Sino-American ties: a chinese view

It is ironic that on the very day President Reagan called communism "an aberration" his secretary of state announced possible arms sale to the People's Republic of China. No one would quarrel with the administration's logic for upgrading relations with China. The need to tame the bear is too real. But is it safe to base US-China relations on parallel strategic interests alone?

It is true that economic, cultural, and other exchanges have also gone ahead. But euphoria is yielding to coolheaded reevaluation. China's ability to pay and unwillingness to allow cultural "infiltration" are factors that loom large. There are profound differences in values (ideology) and social systeems -- differences with Chinese Vice-Premier and Foreign Minister Huang Hua did not hesitate to cite in his recent talks with Secretary Haig. These are the factors that will figure prominently in the long run.

The question, then, is how these differences should be handled. Time may take care of some of them, and it is time that we need as well as some realism. When Mao first evolved his "third world" theory, he placed the two superpowers pretty much on a par. Rapporchement was sought with the United States for the sole purpose of "taking advantage of contraditions that strike at the most dangerous enemy." It was argued that circumstances justified entering into alliance even with the devil himself.

Then China itself mellowed under Deng Xiaoping, and the US began to look less satanic. This is all to the good. But if complicates matters -- the picture is no longer black and white.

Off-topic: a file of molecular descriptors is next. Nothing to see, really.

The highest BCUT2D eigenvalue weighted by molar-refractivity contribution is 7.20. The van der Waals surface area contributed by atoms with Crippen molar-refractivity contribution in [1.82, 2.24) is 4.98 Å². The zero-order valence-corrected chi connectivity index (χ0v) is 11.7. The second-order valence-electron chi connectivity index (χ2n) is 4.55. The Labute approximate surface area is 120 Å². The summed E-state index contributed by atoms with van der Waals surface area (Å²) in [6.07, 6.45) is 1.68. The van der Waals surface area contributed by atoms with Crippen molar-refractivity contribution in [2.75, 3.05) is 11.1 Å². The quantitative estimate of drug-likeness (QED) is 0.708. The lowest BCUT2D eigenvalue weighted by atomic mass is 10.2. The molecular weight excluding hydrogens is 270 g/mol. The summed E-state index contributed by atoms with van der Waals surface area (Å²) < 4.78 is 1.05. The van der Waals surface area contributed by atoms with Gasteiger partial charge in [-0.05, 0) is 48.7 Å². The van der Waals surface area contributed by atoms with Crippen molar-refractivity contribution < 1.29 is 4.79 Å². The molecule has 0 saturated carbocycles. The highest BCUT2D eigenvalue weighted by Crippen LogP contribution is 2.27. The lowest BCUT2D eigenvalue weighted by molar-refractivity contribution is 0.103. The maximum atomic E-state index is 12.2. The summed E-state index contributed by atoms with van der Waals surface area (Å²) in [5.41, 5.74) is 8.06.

How far will China go with its reforms? No one really knows. But it would be unwise to underestimate the significance of the changes that are taking place in China. Efforts to reduce the party's role in government, upgrade the role of the legislature (the People's Congress), end life-long tenure of senior officials, and introduce the rule of law; granting a greater role for the market and autonomy for local authorities and enterprises; providing material incentives and the beginnings of meritocracy -- all these add up to a radical departure from the Stalinist-Maoist model.

On the other hand, it would also be rash to overestimate the changes. China still calls itself a dictatorship -- a "people's democratic dictatorship." And of course no political elite would reform itself to the point where it risks losing power.

The two systems are still miles apart. The Chinese argue for "seeking common ground while reserving differences," a realistic principle evolved by Chou En-lai, the late premier. Those social scientists who have rushed headlong into exchanges and who are getting disillusioned should realize that the best counsel is to go slow. Overexpectation is always dangerous.

But "reserving differences" should not be interpreted to mean noncommunication. There are people who would limit Sino-US relations to consultation and parallel action in containing the Soviets, while keeping cultural exchanges to a minimum so as to minimize "infiltration." So the art is to try and find a golden mean between overexpectation and inaction; between euphoria and disillusionment.

As to the Taiwan question, it is not a live issue. There is no crisis situation in the Taiwan Straits area. In fact, it has never been quieter. The people on that island are in no imminent danger of being invaded. They are doing rather well. So why make such a fuss about it?

Some Reaganites say, "It's good politics." While the people in Peking may "understand" US domestic politics, they will never swallow an affront simply because "they need us more than we need them." The real danger is that relations may sour without either side desiring it -- through fumbling.

It would be foolhardly to provoke Peking into a violent response that would inevitably escalate. So the best weay is to let the Taiwan issue sleep.

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